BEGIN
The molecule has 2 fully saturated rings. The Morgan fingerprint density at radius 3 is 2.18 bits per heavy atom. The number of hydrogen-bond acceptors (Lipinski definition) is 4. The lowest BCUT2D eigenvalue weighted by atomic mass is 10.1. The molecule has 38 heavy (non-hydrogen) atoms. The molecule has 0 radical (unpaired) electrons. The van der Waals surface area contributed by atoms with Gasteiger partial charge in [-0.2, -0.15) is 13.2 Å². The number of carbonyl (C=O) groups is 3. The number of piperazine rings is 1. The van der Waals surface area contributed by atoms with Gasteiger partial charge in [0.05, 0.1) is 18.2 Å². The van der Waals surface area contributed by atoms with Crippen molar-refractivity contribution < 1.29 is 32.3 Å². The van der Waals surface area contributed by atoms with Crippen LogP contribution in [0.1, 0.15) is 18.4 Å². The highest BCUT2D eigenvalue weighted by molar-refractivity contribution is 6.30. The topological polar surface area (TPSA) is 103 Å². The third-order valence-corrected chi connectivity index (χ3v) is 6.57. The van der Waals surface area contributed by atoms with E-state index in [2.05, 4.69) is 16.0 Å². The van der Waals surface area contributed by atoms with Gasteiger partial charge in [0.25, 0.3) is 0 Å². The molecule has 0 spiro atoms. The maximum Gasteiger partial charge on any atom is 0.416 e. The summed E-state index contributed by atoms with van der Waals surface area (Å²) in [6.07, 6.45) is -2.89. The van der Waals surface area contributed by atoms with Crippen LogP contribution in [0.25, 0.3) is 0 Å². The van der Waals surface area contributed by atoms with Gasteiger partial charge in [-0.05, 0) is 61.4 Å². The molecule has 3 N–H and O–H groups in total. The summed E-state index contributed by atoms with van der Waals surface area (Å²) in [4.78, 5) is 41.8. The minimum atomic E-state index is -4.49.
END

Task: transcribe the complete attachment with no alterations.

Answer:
The molecule has 2 fully saturated rings. The Morgan fingerprint density at radius 3 is 2.18 bits per heavy atom. The number of hydrogen-bond acceptors (Lipinski definition) is 4. The lowest BCUT2D eigenvalue weighted by atomic mass is 10.1. The molecule has 38 heavy (non-hydrogen) atoms. The molecule has 0 radical (unpaired) electrons. The van der Waals surface area contributed by atoms with Gasteiger partial charge in [-0.2, -0.15) is 13.2 Å². The number of carbonyl (C=O) groups is 3. The number of piperazine rings is 1. The van der Waals surface area contributed by atoms with Gasteiger partial charge in [0.05, 0.1) is 18.2 Å². The van der Waals surface area contributed by atoms with Crippen molar-refractivity contribution < 1.29 is 32.3 Å². The van der Waals surface area contributed by atoms with Crippen LogP contribution in [0.1, 0.15) is 18.4 Å². The highest BCUT2D eigenvalue weighted by molar-refractivity contribution is 6.30. The topological polar surface area (TPSA) is 103 Å². The third-order valence-corrected chi connectivity index (χ3v) is 6.57. The van der Waals surface area contributed by atoms with E-state index in [2.05, 4.69) is 16.0 Å². The van der Waals surface area contributed by atoms with Gasteiger partial charge in [0.25, 0.3) is 0 Å². The molecule has 0 spiro atoms. The maximum Gasteiger partial charge on any atom is 0.416 e. The summed E-state index contributed by atoms with van der Waals surface area (Å²) in [6.07, 6.45) is -2.89. The van der Waals surface area contributed by atoms with Crippen LogP contribution in [0.25, 0.3) is 0 Å². The van der Waals surface area contributed by atoms with Gasteiger partial charge in [-0.05, 0) is 61.4 Å². The molecule has 3 N–H and O–H groups in total. The summed E-state index contributed by atoms with van der Waals surface area (Å²) in [4.78, 5) is 41.8. The minimum atomic E-state index is -4.49.